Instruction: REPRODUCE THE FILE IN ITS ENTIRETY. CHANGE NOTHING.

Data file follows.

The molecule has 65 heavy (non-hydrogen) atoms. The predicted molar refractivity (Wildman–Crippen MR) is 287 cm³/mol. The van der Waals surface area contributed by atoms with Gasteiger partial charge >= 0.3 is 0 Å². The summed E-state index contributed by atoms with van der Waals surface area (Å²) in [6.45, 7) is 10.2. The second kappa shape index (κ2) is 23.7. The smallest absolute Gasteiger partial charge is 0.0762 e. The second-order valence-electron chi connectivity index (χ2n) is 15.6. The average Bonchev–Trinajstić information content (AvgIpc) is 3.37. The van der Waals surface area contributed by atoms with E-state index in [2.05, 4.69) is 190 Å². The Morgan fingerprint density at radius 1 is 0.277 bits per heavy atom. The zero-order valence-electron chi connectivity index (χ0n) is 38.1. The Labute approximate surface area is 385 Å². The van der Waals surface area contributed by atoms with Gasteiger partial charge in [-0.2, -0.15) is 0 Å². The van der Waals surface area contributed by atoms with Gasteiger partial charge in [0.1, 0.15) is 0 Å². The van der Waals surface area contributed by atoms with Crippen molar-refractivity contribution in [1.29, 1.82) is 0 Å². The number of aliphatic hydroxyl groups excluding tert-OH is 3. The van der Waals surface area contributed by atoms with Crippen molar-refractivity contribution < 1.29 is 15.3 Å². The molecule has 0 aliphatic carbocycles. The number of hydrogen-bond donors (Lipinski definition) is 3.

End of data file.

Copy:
The molecule has 65 heavy (non-hydrogen) atoms. The predicted molar refractivity (Wildman–Crippen MR) is 287 cm³/mol. The van der Waals surface area contributed by atoms with Gasteiger partial charge >= 0.3 is 0 Å². The summed E-state index contributed by atoms with van der Waals surface area (Å²) in [6.45, 7) is 10.2. The second kappa shape index (κ2) is 23.7. The smallest absolute Gasteiger partial charge is 0.0762 e. The second-order valence-electron chi connectivity index (χ2n) is 15.6. The average Bonchev–Trinajstić information content (AvgIpc) is 3.37. The van der Waals surface area contributed by atoms with E-state index in [2.05, 4.69) is 190 Å². The Morgan fingerprint density at radius 1 is 0.277 bits per heavy atom. The zero-order valence-electron chi connectivity index (χ0n) is 38.1. The Labute approximate surface area is 385 Å². The van der Waals surface area contributed by atoms with Gasteiger partial charge in [-0.2, -0.15) is 0 Å². The van der Waals surface area contributed by atoms with Gasteiger partial charge in [0.1, 0.15) is 0 Å². The van der Waals surface area contributed by atoms with Crippen molar-refractivity contribution in [1.29, 1.82) is 0 Å². The number of aliphatic hydroxyl groups excluding tert-OH is 3. The van der Waals surface area contributed by atoms with Crippen molar-refractivity contribution < 1.29 is 15.3 Å². The molecule has 0 aliphatic carbocycles. The number of hydrogen-bond donors (Lipinski definition) is 3.